To The Parent Whose Kid Was Empty-Handed At The Awards Ceremony
I saw you over there from my seat in the back row.
We stuck it out, you and I—two tedious hours of an elementary school awards ceremony to acknowledge all the hard work and effort throughout the year.
Two hours of a seemingly endless list of names called out, a few over and over and over again.
I saw you clapping for each and every one of those children, even when the same name was called out for the 17th time. I saw you offering congratulatory smiles to the parents tripping over themselves to get the best spot for photos in the middle of the aisle.
I noticed your smile grew a bit tight as the long minutes passed. I’m sure mine looked exactly the same as we waited, you and I. The number of commended kids grew and grew while we waited and waited for our kids’ names to be called.
We knew going in that our kids probably weren’t the top grade earners in their classes. We knew they weren’t the captains of any sports teams. But surely there would be something—some reason their names would be called and for us to feel pride in their accomplishments this school year. Something.
I saw you look over to where your child was cheering on classmates with empty hands. I saw you quickly wipe away that tear. My heart hurt with you.
We’re stuck in this gray area, you and I. There’s a tug of war between the two sides. One says, “Give every child a prize.” The other says, “The world is a tough place that makes us earn these things and so should they.”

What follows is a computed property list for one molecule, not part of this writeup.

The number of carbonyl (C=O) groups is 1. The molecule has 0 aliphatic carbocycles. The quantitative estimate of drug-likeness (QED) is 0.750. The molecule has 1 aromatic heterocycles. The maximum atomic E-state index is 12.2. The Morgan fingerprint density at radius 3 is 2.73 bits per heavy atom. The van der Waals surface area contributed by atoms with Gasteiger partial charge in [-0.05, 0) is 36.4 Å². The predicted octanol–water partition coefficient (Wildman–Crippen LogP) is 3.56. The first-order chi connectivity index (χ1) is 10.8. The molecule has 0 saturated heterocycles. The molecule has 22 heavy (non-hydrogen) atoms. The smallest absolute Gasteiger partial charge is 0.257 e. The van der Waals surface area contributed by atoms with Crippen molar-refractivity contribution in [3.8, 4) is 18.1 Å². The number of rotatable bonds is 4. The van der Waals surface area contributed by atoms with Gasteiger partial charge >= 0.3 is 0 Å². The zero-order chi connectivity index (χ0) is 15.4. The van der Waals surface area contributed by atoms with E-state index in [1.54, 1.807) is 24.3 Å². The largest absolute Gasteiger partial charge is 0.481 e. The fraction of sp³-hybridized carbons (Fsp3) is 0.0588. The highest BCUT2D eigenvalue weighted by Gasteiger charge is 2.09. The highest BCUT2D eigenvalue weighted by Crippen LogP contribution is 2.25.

We’re torn. We understand both sides. We’re the ones in the middle.
The children who won all those awards should absolutely be acknowledged and celebrated. They worked hard. Their parents should be so proud.
But we should be proud too. While our children might have come home empty-handed, feeling embarrassed and excluded, we still have so many reasons to celebrate. Because there are plenty of achievements that don’t garner certificates.
He always showed up, even when it was hard.
She often shared lunch with a friend who had none.
He could be counted on to encourage classmates who were sad.
She worked harder on that project than she has ever before worked on anything else.
He invited the whole class to his party, even that one kid no one likes.
She is that one kid no one likes, and yet she didn’t give up.
We should make sure all our kids know that what they accomplished this year is worthy of celebration. Because the world is tough. It wears on our souls.
And this tough world sure could use a few more people who are compassionate, kind, and determined to make it a better place.